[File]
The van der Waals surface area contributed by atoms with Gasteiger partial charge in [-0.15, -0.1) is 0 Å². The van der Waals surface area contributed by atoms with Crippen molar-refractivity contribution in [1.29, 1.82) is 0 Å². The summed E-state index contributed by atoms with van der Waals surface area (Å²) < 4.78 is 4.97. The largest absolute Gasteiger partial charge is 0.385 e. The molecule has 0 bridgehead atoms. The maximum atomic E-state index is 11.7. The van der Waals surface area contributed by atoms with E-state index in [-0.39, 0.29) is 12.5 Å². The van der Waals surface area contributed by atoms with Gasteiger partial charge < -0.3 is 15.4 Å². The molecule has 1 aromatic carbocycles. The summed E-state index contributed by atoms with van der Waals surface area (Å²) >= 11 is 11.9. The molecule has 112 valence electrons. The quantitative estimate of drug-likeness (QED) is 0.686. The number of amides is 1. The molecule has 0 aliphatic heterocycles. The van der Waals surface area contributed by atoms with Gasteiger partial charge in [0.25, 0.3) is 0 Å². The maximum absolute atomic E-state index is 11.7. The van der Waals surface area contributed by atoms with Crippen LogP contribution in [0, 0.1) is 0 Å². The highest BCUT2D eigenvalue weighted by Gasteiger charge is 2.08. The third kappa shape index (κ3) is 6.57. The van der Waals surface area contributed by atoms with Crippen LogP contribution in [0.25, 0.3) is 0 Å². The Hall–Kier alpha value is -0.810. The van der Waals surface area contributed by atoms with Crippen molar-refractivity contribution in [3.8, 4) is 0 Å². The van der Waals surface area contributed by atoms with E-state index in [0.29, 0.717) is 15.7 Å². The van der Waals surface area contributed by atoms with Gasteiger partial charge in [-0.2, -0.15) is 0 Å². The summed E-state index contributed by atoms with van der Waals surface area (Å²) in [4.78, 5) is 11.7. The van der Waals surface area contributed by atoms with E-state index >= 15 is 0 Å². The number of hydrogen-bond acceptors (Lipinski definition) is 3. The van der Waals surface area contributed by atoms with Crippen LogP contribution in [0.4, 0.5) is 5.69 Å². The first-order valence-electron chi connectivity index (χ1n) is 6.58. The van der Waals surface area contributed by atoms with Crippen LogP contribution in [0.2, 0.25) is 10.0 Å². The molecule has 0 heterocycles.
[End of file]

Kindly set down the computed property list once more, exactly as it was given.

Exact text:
The van der Waals surface area contributed by atoms with Gasteiger partial charge in [-0.15, -0.1) is 0 Å². The van der Waals surface area contributed by atoms with Crippen molar-refractivity contribution in [1.29, 1.82) is 0 Å². The summed E-state index contributed by atoms with van der Waals surface area (Å²) < 4.78 is 4.97. The largest absolute Gasteiger partial charge is 0.385 e. The molecule has 0 bridgehead atoms. The maximum atomic E-state index is 11.7. The van der Waals surface area contributed by atoms with E-state index in [-0.39, 0.29) is 12.5 Å². The van der Waals surface area contributed by atoms with Gasteiger partial charge < -0.3 is 15.4 Å². The molecule has 1 aromatic carbocycles. The summed E-state index contributed by atoms with van der Waals surface area (Å²) >= 11 is 11.9. The molecule has 112 valence electrons. The quantitative estimate of drug-likeness (QED) is 0.686. The number of amides is 1. The molecule has 0 aliphatic heterocycles. The van der Waals surface area contributed by atoms with Gasteiger partial charge in [0.25, 0.3) is 0 Å². The maximum absolute atomic E-state index is 11.7. The van der Waals surface area contributed by atoms with Crippen LogP contribution in [0, 0.1) is 0 Å². The highest BCUT2D eigenvalue weighted by Gasteiger charge is 2.08. The third kappa shape index (κ3) is 6.57. The van der Waals surface area contributed by atoms with Crippen LogP contribution in [0.25, 0.3) is 0 Å². The Hall–Kier alpha value is -0.810. The van der Waals surface area contributed by atoms with Crippen molar-refractivity contribution in [3.8, 4) is 0 Å². The van der Waals surface area contributed by atoms with E-state index in [0.29, 0.717) is 15.7 Å². The van der Waals surface area contributed by atoms with Gasteiger partial charge in [-0.2, -0.15) is 0 Å². The summed E-state index contributed by atoms with van der Waals surface area (Å²) in [4.78, 5) is 11.7. The van der Waals surface area contributed by atoms with E-state index >= 15 is 0 Å². The number of hydrogen-bond acceptors (Lipinski definition) is 3. The van der Waals surface area contributed by atoms with Crippen LogP contribution in [0.4, 0.5) is 5.69 Å². The first-order valence-electron chi connectivity index (χ1n) is 6.58. The van der Waals surface area contributed by atoms with Crippen LogP contribution in [0.2, 0.25) is 10.0 Å². The molecule has 0 heterocycles.